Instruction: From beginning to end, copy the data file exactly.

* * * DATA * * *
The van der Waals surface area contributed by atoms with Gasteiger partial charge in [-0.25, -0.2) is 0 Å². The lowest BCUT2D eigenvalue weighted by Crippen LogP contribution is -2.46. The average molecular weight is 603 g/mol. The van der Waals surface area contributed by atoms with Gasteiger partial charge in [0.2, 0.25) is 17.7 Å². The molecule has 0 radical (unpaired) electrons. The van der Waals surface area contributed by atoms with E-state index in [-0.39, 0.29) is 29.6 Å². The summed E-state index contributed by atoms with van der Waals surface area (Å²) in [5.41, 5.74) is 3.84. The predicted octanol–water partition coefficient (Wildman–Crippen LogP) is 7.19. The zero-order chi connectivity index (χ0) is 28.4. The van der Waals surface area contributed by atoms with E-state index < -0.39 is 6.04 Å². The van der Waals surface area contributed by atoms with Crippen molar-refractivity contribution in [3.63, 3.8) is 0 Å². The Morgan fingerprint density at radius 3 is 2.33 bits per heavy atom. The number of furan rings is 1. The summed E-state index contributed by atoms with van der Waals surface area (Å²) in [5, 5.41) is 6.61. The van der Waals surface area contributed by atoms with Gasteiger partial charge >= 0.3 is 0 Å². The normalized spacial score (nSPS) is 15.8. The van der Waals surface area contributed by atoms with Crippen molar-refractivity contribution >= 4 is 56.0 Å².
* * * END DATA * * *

The van der Waals surface area contributed by atoms with Gasteiger partial charge in [-0.25, -0.2) is 0 Å². The lowest BCUT2D eigenvalue weighted by Crippen LogP contribution is -2.46. The average molecular weight is 603 g/mol. The van der Waals surface area contributed by atoms with Gasteiger partial charge in [0.2, 0.25) is 17.7 Å². The molecule has 0 radical (unpaired) electrons. The van der Waals surface area contributed by atoms with E-state index in [-0.39, 0.29) is 29.6 Å². The summed E-state index contributed by atoms with van der Waals surface area (Å²) in [5.41, 5.74) is 3.84. The predicted octanol–water partition coefficient (Wildman–Crippen LogP) is 7.19. The zero-order chi connectivity index (χ0) is 28.4. The van der Waals surface area contributed by atoms with E-state index < -0.39 is 6.04 Å². The van der Waals surface area contributed by atoms with Crippen molar-refractivity contribution in [3.63, 3.8) is 0 Å². The Morgan fingerprint density at radius 3 is 2.33 bits per heavy atom. The number of furan rings is 1. The summed E-state index contributed by atoms with van der Waals surface area (Å²) in [5, 5.41) is 6.61. The van der Waals surface area contributed by atoms with Gasteiger partial charge >= 0.3 is 0 Å². The normalized spacial score (nSPS) is 15.8. The van der Waals surface area contributed by atoms with Crippen molar-refractivity contribution >= 4 is 56.0 Å².